“Within a few weeks my first client, Flora [still a client today], had recommended me to someone else and I did some cold calling, which is not really my skill – I don’t do sales. I had no materials, website or anything to demonstrate what I could do so it was so painful, but referral started taking on a life of its own – I never advertised or promoted the business, it was all word of mouth, which is lovely.”
Cathi got a grant of £300 to build a basic website and printed some self-made business cards from a machine in a shopping centre. “I went to an industry event and my former boss saw my embarrassing cards and said well done and good luck,” she laughs.
“I started thinking of a name and came up with Para-Sols (Paraplanning Solutions). I drew a parasol, got a logo made, which went on emails and it started feeling more professional.”
She started off in the corner of her lounge on a computer – she didn’t have a spare room – before getting a small office in an old job centre with two desks and one phone, enough to persuade former work colleague Jo Campbell to join her in 2011.
Several moves later, the company recently took on 2,500sq ft offices in Lingfield Point Darlington. As part of the new office, Cathi has also installed a “pub” where they meet every Friday night or to celebrate special occasions, while three dogs mingle among the employees.
Rapid growth not only brought logistical challenges but getting experienced staff was proving equally as difficult. So, Cathi launched Para-Sols’ own graduate training programme, “The Grad Scheme”.
“The few paraplanners we had found in the past tended to know only the workings of one particular company but we work with 100 different companies,” says Cathi. “I spent so much time retraining staff I thought we would be better off teaching people from scratch.”
The scheme is now formalised after a successful trial and runs for two years with each employee becoming at least as qualified as a financial adviser, although they are encouraged to go to the next level. It all paved the way for the next move to grow the business by creating a sister company, Apricity Compliance, an idea Cathi came up with while on maternity leave.
“Para-planning is nice to have as it frees up time for advisers to see more clients but it is not an essential, whereas compliance support is,” she says. “It is so heavily regulated.
“Financial services can be a very stale, dry industry, dominated by mostly middle-aged men. We want to change that image. We are a young, fun and friendly team. We believe we can create a new compliance service and bring the Para-Sols ethos to it, something our clients will want to use on a day-to-day basis.”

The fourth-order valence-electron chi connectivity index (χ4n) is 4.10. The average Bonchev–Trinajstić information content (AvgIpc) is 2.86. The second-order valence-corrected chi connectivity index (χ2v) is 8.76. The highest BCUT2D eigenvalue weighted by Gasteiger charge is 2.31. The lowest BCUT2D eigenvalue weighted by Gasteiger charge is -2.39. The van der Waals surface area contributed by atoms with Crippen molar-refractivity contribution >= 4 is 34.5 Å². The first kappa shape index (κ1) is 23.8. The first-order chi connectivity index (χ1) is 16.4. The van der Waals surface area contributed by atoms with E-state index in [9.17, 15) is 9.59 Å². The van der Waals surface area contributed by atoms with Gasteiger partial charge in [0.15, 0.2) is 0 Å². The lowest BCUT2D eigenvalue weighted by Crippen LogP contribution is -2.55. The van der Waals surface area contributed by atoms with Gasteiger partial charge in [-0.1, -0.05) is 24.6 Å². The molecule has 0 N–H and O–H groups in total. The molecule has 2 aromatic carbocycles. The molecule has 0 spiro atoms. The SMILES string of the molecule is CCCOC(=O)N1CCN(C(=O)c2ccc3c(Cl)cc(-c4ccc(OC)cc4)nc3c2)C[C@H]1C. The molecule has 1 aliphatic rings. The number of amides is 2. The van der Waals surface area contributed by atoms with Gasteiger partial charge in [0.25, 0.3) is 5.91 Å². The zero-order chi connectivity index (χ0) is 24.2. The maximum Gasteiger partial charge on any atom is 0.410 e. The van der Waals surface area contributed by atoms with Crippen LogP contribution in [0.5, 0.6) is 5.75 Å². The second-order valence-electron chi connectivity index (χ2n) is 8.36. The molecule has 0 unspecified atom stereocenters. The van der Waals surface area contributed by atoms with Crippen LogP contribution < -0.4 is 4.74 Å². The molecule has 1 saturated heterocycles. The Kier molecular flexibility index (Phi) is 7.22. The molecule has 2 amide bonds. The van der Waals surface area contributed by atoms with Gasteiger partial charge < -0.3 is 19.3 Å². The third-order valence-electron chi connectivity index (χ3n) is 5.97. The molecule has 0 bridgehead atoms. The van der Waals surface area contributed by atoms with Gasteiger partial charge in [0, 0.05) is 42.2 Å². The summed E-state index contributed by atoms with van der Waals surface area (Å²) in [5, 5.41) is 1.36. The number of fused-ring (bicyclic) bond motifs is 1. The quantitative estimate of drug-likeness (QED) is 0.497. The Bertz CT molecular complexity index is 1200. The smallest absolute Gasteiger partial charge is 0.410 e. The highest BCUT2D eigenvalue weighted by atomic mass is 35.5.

It means Cathi handing over operational responsibility of Para-Sols to her co-incidentally all-female team of Campbell, now head of paraplanning, head of marketing Natalie Bell and Kim Binks, head of client services, so she can lead a team of five on establishing Apricity Compliance.
Early indications suggest there is a healthy demand for the new services on offer so yet more space for more staff could be required soon.
“At the beginning, I wanted to work for myself and never thought beyond that so when I did take on other people I found it very hard,” she says. “I have got over that hump and I definitely run it as a business. Para-Sols was my baby and I was involved in every single aspect of it but when I had Harrison I realised I needed to hand over some of the responsibilities.”
“I did a leadership course recently and just because I love the fact it is changing and moving all the time doesn’t necessarily mean everyone does, so I have to be mindful of having regular Monday morning meetings to keep all the staff informed.”
Spare time is precious and dominated by family life with Rohan and Harrison, while every other second is spent building up the business. “We talk about pensions all the time,” she jokes. “I did the Great North Run for the first time in two hours and 35 minutes. I couldn’t walk for two days afterwards. I didn’t too much training because we were too busy.
“We had 50 family and friends at our wedding in Crete then a little time to relax but the business takes up most of our time and energy – apart from Harrison of course.”
She has bought her mum a house and many of her wider family live close by, including on the council estate where she was brought up. “I am proud of where I am from and I love coming to work every day – I couldn’t ask for anything more,” says Cathi.